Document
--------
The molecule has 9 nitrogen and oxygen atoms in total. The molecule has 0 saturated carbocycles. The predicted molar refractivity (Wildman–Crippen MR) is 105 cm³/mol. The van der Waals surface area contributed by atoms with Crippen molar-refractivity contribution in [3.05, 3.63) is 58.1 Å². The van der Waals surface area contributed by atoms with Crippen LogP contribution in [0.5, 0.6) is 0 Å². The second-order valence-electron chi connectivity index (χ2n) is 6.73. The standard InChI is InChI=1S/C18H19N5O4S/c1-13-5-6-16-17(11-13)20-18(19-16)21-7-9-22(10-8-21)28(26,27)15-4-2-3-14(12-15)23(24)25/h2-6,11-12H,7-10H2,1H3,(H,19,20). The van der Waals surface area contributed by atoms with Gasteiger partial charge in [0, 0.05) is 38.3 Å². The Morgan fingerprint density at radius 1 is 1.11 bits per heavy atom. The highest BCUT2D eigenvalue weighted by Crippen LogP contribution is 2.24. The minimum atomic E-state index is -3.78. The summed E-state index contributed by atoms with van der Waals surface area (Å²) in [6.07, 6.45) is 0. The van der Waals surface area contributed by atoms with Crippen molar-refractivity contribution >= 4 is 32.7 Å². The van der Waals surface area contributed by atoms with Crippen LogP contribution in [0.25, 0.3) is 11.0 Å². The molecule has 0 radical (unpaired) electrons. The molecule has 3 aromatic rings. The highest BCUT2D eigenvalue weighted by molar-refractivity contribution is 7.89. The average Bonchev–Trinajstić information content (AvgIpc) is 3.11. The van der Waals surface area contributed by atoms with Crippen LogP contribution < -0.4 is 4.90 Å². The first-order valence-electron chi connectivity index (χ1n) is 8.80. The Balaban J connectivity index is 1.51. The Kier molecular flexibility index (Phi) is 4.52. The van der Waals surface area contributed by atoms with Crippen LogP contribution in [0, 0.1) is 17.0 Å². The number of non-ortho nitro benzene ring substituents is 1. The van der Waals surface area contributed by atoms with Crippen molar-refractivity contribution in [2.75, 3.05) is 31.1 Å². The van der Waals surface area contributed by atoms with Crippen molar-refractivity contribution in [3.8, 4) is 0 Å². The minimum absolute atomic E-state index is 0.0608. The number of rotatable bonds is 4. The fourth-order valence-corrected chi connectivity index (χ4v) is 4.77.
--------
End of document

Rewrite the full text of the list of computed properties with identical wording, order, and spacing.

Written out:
The molecule has 9 nitrogen and oxygen atoms in total. The molecule has 0 saturated carbocycles. The predicted molar refractivity (Wildman–Crippen MR) is 105 cm³/mol. The van der Waals surface area contributed by atoms with Crippen molar-refractivity contribution in [3.05, 3.63) is 58.1 Å². The van der Waals surface area contributed by atoms with Crippen LogP contribution in [0.5, 0.6) is 0 Å². The second-order valence-electron chi connectivity index (χ2n) is 6.73. The standard InChI is InChI=1S/C18H19N5O4S/c1-13-5-6-16-17(11-13)20-18(19-16)21-7-9-22(10-8-21)28(26,27)15-4-2-3-14(12-15)23(24)25/h2-6,11-12H,7-10H2,1H3,(H,19,20). The van der Waals surface area contributed by atoms with Gasteiger partial charge in [0, 0.05) is 38.3 Å². The Morgan fingerprint density at radius 1 is 1.11 bits per heavy atom. The highest BCUT2D eigenvalue weighted by Crippen LogP contribution is 2.24. The minimum atomic E-state index is -3.78. The summed E-state index contributed by atoms with van der Waals surface area (Å²) in [6.07, 6.45) is 0. The van der Waals surface area contributed by atoms with Crippen molar-refractivity contribution >= 4 is 32.7 Å². The van der Waals surface area contributed by atoms with Crippen LogP contribution in [0.25, 0.3) is 11.0 Å². The molecule has 0 radical (unpaired) electrons. The molecule has 3 aromatic rings. The highest BCUT2D eigenvalue weighted by molar-refractivity contribution is 7.89. The average Bonchev–Trinajstić information content (AvgIpc) is 3.11. The van der Waals surface area contributed by atoms with Crippen LogP contribution < -0.4 is 4.90 Å². The first-order valence-electron chi connectivity index (χ1n) is 8.80. The Balaban J connectivity index is 1.51. The Kier molecular flexibility index (Phi) is 4.52. The van der Waals surface area contributed by atoms with Crippen LogP contribution in [0, 0.1) is 17.0 Å². The number of non-ortho nitro benzene ring substituents is 1. The van der Waals surface area contributed by atoms with Crippen molar-refractivity contribution in [2.75, 3.05) is 31.1 Å². The van der Waals surface area contributed by atoms with Crippen molar-refractivity contribution in [3.8, 4) is 0 Å². The minimum absolute atomic E-state index is 0.0608. The number of rotatable bonds is 4. The fourth-order valence-corrected chi connectivity index (χ4v) is 4.77.